“When it’s special, it’s not just a motion you’re going through. That’s what we’re fighting for — to put meaning back where it’s been lost.

“Remember when grandma would knit you a sweater? My grandma would knit all eight of us Nordic sweaters every Christmas. When did she find the time?”

Ah, that time thing again. But never mind. Smith has more important problems, like trying to decide whether she’ll offer a costume-making class again like she did last year. The idea was a good one, she says, but maybe a bit naive.

“We had a lot of kids wanting to make swords. Of course they did. And there was that group that was here looking for SpongeBob SquarePants. And we’re like, you know what? SpongeBob is not here.”

With two children of her own, Smith has slowly learned that experiences, not things, are the stuff of true tradition. She tells of how the family traveled to New Zealand over Christmas two years ago, forgoing the usual decorations and mall ministrations. The following year, back in the States, was illuminative, she says. “When it came time to unpack and decorate, we just looked at all those boxes of ornaments and said to ourselves, ‘Do we actually need all this stuff?’ “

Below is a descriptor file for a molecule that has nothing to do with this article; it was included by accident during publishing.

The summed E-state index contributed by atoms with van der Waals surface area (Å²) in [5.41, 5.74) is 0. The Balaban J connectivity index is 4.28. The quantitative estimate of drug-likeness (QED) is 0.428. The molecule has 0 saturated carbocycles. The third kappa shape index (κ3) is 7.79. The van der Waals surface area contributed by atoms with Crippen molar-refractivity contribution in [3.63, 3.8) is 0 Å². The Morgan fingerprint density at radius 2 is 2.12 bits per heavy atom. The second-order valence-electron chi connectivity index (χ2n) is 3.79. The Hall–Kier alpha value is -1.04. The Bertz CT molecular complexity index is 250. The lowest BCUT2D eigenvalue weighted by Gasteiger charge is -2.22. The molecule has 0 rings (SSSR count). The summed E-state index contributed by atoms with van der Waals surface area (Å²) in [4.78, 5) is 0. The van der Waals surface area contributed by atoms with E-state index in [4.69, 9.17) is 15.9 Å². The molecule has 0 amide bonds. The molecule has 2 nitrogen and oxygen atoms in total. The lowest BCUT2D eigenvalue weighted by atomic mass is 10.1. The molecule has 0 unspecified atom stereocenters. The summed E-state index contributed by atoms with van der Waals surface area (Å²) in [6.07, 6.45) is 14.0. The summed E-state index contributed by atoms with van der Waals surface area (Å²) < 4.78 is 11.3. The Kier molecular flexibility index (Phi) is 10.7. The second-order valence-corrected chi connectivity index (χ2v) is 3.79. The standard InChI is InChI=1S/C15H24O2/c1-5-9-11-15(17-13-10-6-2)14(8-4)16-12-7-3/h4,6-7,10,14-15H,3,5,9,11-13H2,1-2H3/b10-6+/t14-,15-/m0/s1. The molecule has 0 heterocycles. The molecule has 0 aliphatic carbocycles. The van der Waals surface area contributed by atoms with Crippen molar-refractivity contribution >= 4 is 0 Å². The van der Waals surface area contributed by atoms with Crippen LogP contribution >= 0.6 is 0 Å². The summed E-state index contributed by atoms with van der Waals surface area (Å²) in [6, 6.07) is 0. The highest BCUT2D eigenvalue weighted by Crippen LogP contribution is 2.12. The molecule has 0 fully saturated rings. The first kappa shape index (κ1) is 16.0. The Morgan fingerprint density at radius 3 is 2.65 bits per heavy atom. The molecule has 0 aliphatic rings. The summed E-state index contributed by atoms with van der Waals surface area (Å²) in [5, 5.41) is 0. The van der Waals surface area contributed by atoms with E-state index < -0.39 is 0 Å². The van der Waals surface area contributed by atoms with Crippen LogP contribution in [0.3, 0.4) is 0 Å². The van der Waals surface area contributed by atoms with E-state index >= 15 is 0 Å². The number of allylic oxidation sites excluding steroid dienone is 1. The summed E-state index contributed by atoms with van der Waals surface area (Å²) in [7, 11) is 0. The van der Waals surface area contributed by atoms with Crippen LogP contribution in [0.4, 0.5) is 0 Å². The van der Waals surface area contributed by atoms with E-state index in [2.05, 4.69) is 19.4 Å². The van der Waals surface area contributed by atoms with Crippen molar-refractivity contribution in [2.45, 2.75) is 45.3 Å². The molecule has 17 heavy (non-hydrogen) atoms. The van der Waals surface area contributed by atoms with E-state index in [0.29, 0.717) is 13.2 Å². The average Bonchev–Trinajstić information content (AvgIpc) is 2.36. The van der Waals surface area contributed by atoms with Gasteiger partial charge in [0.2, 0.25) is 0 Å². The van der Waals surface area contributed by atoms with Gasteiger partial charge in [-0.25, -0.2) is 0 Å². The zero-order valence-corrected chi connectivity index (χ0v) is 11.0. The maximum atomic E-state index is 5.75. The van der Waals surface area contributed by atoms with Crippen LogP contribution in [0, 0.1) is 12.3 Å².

Beth Seacord had a similar experience about 10 years ago, when she was in massage school and had just started going back to church.

“I was spending hours in class and studying. I had never been so busy. I didn’t have time or money to shop. And it was probably one of the most Christmassy Christmases I’ve ever had. It was about Christmas itself.”

Two years ago, Seacord spearheaded the Gentle Giving Fair at Richmond Beach Congregational Church UCC in Shoreline. The December event, which draws hundreds, assembles sustainable nonprofits, charitable organizations and art co-ops so people can have a calm, conscientious shopping experience.

It’s to help people “avoid another soap-on-a-rope for Uncle Bob. Uncle Bob really likes birds, so make a contribution to Seattle Audubon. He doesn’t need another soap. And I don’t need any more T-shirts made in China.”

Other religious groups and congregations have been increasingly addressing the uber-commercialism of secular holidays.